The easiest way is probably to walk through both strings manually at the same time and build up a dictionary (that matces corresponding characters) while you are doing it:
if(input1.Length != input2.Length)
var characterMap = new Dictionary<char, char>();
for(int i = 0; i < input1.Length; i++)
char char1 = input1[i];
char char2 = input2[i];
characterMap[char1] = char2;
if(char2 != characterMap[char1])
In the same manner you could construct a regex. This is certainly not more efficient for a single comparison, but it might be useful if you want to check one repetition pattern against multiple strings in the future. This time we associate characters with their back-references.
var characterMap = new Dictionary<char, int>();
string regex = "^";
int nextBackreference = 1;
for(int i = 0; i < input.Length; i++)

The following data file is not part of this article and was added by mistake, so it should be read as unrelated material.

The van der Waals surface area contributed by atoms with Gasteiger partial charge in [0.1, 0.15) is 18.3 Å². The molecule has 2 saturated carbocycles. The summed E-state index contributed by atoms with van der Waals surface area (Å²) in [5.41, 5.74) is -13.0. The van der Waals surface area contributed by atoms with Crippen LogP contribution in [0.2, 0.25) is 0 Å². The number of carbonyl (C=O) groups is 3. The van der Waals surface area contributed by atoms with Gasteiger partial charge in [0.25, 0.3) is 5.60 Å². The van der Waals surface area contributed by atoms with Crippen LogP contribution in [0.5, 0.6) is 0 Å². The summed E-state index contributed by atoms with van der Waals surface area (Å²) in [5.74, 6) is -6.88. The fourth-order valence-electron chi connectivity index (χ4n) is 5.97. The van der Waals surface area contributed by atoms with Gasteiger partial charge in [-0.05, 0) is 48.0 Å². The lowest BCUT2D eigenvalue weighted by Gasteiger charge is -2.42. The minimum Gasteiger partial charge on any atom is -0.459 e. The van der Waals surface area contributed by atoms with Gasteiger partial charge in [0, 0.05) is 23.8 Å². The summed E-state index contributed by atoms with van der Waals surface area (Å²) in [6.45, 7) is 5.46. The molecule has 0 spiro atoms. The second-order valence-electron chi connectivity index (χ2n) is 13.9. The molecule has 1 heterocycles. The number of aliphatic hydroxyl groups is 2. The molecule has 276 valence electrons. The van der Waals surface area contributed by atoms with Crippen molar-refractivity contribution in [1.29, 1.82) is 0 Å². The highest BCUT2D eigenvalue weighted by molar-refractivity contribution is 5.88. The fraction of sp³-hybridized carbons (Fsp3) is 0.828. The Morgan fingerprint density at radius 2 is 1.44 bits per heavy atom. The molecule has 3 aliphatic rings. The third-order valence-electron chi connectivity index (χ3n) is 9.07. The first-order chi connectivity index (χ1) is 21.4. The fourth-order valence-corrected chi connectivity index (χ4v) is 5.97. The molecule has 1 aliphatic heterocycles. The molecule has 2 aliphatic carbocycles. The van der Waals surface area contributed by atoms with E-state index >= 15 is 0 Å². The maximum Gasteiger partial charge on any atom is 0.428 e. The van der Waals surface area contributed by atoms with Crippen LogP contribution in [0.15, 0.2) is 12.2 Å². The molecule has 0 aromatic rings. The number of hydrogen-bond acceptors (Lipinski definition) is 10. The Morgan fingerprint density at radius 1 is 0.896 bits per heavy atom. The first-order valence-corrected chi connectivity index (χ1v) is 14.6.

char character = input[i];
regex += "(.)";
characterMap[character] = nextBackreference;
regex += (@"\" + characterMap[character]);
regex += "$";
matter it will generate this regex:
acquaintance this one:
^(.)(.)(.)(.)\1(.)(.)(.)\1\6\2(.)$. If could of course optimize this regular expression a bit afterwards (e.g. for the second one
^(.)(.)..\1.(.).\1\3\2$), but in any case, this would give you a reusable regex that checks against this one specific repetition pattern.
EDIT: Note that the given regex solution has a caveat. It allows mapping of multiple characters in the input string onto a single character in the test strings (which would contradict your last example). To get a correct regex solution, you would have to go a step further to disallow characters already matched. So
acquaintance would have to generate this awful regular expression:
And I cannot think of an easier way, since you cannot use backreferences in (negated) character classes. So maybe, if you do want to assert this as well, regular expressions are not the best option in the end.
Disclaimer: I am not really a .NET guru, so this might not be the best practice in walking through arrays in building up a dictionary or string. But I hope you can use it as a starting point.